The second object – a spatial zine – was prepared as a gift for the participants. It consisted of 22 paper cards with notches. The artistic publication was produced in a small edition at a local Printing House run by Maciej Zaranski. Each page featured reprints of collages selected by Mariia and executed at the workshop. The carded double-sided “walls” invited the audience to build their own portable house. Therefore, during the final summary of the residency, thanks to the openness to interaction of those who came to the event, it was possible to create an intimate situation blurring the boundary between the audience, the co-creators and the artist herself. It was on her initiative, but also on the group’s need for interaction, that the idea of playing with an artist’s book was born. Just like at home, it was at the shared Barbara’s table, under warm intimate light, that the celebration of a unique and inclusive artistic process took place.
Resident and emerging artist: Mariia Yakymenko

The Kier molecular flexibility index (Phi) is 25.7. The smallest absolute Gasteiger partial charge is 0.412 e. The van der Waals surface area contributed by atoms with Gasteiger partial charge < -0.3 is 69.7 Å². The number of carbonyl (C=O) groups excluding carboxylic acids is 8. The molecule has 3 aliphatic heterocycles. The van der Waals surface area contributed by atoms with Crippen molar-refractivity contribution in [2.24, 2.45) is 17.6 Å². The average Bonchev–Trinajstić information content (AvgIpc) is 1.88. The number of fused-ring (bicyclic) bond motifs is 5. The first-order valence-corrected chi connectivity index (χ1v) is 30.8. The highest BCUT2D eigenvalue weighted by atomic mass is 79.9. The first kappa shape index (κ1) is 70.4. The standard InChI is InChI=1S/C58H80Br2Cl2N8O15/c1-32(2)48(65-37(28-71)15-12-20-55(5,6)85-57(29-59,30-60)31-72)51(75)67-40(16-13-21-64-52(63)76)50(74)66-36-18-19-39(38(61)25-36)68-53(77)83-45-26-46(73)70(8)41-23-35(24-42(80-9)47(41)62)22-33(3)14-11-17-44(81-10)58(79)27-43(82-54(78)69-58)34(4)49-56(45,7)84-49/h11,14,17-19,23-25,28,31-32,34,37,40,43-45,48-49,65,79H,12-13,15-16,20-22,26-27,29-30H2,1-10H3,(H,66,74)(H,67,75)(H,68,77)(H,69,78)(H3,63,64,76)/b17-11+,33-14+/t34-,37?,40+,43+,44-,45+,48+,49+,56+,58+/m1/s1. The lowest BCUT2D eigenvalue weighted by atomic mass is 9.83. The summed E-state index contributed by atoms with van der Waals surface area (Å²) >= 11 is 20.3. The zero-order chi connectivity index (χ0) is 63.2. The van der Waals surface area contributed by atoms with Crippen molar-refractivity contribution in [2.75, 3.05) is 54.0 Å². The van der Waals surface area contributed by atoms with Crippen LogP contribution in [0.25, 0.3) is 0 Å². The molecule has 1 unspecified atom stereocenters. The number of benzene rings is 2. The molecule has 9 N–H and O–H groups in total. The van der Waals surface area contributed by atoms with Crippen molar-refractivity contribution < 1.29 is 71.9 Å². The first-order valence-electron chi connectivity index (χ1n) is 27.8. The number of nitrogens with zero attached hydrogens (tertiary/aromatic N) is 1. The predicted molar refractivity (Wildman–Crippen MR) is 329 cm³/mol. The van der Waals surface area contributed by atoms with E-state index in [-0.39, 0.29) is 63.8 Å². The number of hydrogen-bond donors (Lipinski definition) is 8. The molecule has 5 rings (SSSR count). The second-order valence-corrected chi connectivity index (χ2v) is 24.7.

Emerging Curator: Paulina Brelinska-Garsztka
Authors of collages in the zine “Portable House”: Mariia Yakymenko, Paulina Brelinska-Garsztka, Malgorzata Grączewska, Melania Sulak, Anonymous, Milena Buza, Daria Cichoń, Justyna Mądry, Laura Lempert, Valentina Shaiko, Julia Kiziniewicz, Julia Przenajkowska, Marina Mashtaler, Karolina Kozlowska, Kordian Pokrzewinski, Kalina Bańka-Kulka, Malgorzata Zadrożna, Ola Zegar, Kasia Szewczyk, Blanka Mokrzycka.
Place of residency: Wrocław Institute of Culture (WIK, Wrocław, Poland)
Local artist: Małgorzata Grączewska
Support for the production of the printed zine: Maciej Zaranski
WIK is a partner of the international MagiC Carpets platform co-financed by the European Union’s Creative Europe program, bringing together more than a dozen cultural organizations.
Curatorial text by Paulina Brelińska-Garsztka